Airstrikes hit two hospitals and a school in northern Syria, killing and wounding dozens of people on Monday, according to opposition activists, who said the strikes were carried out by Russian warplanes supporting a major advance by government troops.
An airstrike in the province of Idlib destroyed a makeshift clinic supported by the international aid group Doctors Without Borders, while in the neighboring Aleppo province, a missile struck a children’s hospital in the town of Azaz, killing at least five people and wounding dozens. A third air raid hit a school in a nearby village, killing seven and wounding others.
Doctors Without Borders — also known by its French acronym MSF — said in a statement that the hospital in the town of Maaret al-Numan was hit four times in at least two attacks that were minutes apart. It said at least seven people were killed and at least eight others were “missing, presumed dead.”
“This appears to be a deliberate attack on a health structure, and we condemn this attack in the strongest possible terms,” said Massimiliano Rebaudengo, MSF’s mission chief. “The destruction of the hospital leaves the local population of around 40,000 people without access to medical services in an active zone of conflict.”
The aid group said the hospital had 30 beds, 54 staff members, two operating theaters, an outpatient department and an emergency room. The statement added that MSF has been supporting the hospital since September and covered all its needs, including providing medical supplies and running costs.
The Britain-based Syrian Observatory for Human Rights said Russian warplanes targeted the makeshift hospital, destroying it and killing nine people. The Observatory, which tracks the casualties in Syria’s five-year civil war, said dozens were also wounded in the attack.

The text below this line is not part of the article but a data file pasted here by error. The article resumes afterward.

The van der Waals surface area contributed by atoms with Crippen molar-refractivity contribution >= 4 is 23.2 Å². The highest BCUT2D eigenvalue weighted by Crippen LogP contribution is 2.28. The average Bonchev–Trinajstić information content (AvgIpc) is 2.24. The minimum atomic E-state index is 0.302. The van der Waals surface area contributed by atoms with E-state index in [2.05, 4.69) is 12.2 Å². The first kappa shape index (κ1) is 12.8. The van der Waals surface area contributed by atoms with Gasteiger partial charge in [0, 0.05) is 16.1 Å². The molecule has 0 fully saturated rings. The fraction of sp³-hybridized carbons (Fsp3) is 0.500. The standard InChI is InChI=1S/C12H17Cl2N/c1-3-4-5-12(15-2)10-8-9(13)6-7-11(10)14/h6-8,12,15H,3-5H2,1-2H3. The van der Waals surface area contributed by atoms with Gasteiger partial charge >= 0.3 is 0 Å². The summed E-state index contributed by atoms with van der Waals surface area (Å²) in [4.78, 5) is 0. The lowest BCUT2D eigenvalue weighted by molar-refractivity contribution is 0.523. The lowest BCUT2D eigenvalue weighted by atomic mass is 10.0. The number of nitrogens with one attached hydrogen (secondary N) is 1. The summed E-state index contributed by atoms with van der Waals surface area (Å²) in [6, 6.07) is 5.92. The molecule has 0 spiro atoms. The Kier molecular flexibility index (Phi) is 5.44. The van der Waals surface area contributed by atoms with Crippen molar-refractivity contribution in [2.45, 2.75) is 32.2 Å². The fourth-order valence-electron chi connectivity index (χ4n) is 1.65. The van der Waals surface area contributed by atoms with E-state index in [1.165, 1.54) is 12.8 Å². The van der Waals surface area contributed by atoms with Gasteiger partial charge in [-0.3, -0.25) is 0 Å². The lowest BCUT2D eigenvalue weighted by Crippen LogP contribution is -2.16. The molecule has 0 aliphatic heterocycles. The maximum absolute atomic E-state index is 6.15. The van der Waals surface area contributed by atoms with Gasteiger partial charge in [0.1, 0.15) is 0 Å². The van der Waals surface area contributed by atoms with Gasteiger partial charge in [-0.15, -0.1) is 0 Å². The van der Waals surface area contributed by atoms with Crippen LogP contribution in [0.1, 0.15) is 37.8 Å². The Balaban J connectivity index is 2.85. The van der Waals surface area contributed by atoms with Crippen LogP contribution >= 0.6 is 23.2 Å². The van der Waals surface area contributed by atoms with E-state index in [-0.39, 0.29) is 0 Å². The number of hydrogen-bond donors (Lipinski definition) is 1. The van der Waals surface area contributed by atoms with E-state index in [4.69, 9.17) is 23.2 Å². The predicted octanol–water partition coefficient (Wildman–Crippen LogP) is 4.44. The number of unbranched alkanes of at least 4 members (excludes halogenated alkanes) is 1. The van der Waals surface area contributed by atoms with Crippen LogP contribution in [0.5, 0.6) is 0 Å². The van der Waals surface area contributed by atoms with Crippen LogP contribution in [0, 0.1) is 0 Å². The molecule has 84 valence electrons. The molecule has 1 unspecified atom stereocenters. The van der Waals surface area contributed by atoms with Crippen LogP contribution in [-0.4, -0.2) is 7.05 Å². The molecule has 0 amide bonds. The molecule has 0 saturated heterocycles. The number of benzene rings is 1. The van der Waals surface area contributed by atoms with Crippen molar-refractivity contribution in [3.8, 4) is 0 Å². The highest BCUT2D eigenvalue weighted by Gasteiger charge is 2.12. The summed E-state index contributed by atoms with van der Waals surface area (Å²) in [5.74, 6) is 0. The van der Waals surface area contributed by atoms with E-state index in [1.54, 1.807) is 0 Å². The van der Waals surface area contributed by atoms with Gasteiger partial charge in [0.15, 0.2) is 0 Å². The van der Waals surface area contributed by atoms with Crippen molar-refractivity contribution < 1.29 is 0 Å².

Over the past week, Syrian troops have been on the offensive in the country’s north under the cover of Russian air strikes. The ground offensive has been focused on the northern province of Aleppo while Monday’s air strike struck the clinic in the nearby Idlib province.
“The entire building has collapsed on the ground,” said opposition activist Yahya al-Sobeih, speaking by telephone from Maaret al-Numan. He added that five people were killed near the clinic and “all members of the medical team inside are believed to be dead.”
Paramedics and volunteers were now working on removing the rubble, he added. The four-story building once was a cement company but had served as a makeshift clinic during the war, said al-Sobeih.
In the missile attack in Azaz near the Turkish border, five were killed at the hospital and more than 30 were wounded, the Observatory said. Activist Bahaa al-Halaby, who is based in the northern city of Aleppo, says it was a ballistic missile, adding that it killed 10. The Observatory said the dead include three children and an expectant woman.
In Turkey, the private Dogan news agency reported that more than 30 of those wounded in Russian air strikes in Azaz, primarily children, were transferred to a hospital in southern Turkey. It showed footage of ambulances arriving at the Kilis State Hospital and medical personnel unloading children on stretchers, including a girl wrapped in a blanket, as well as a handful of adults.
“They hit the school, they hit the school,” wailed a Syrian woman who was unloaded from an ambulance onto a wheelchair.
The Observatory and al-Halaby also reported an air raid on the village of Kaljibrin near Azaz. Al-Halaby said the air raid hit a school, killing seven and wounding others, while the Observatory said five were killed.
Meanwhile in Brussels, European Union officials on Monday called on Turkey to halt its military action in Syria after Turkish forces shelled positions held by a U.S.-backed Kurdish militia over the weekend.
The EU’s foreign policy chief, Federica Mogherini, said that “only a few days ago, all of us, including Turkey, [were] sitting around the table [and]decided steps to de-escalate and have a cessation of hostilities.”
She said more fighting “is obviously not what we expect.”
Dutch Foreign Minister Bert Koenders, whose country holds the EU’s rotating presidency, said “we have the plan for a cessation of hostilities and I think everybody has to abide by that.”
Syria’s main Kurdish faction, the People’s Protection Units, has been most effective in combating the Islamic State group, but Turkey appears uneasy over the group’s recent gains.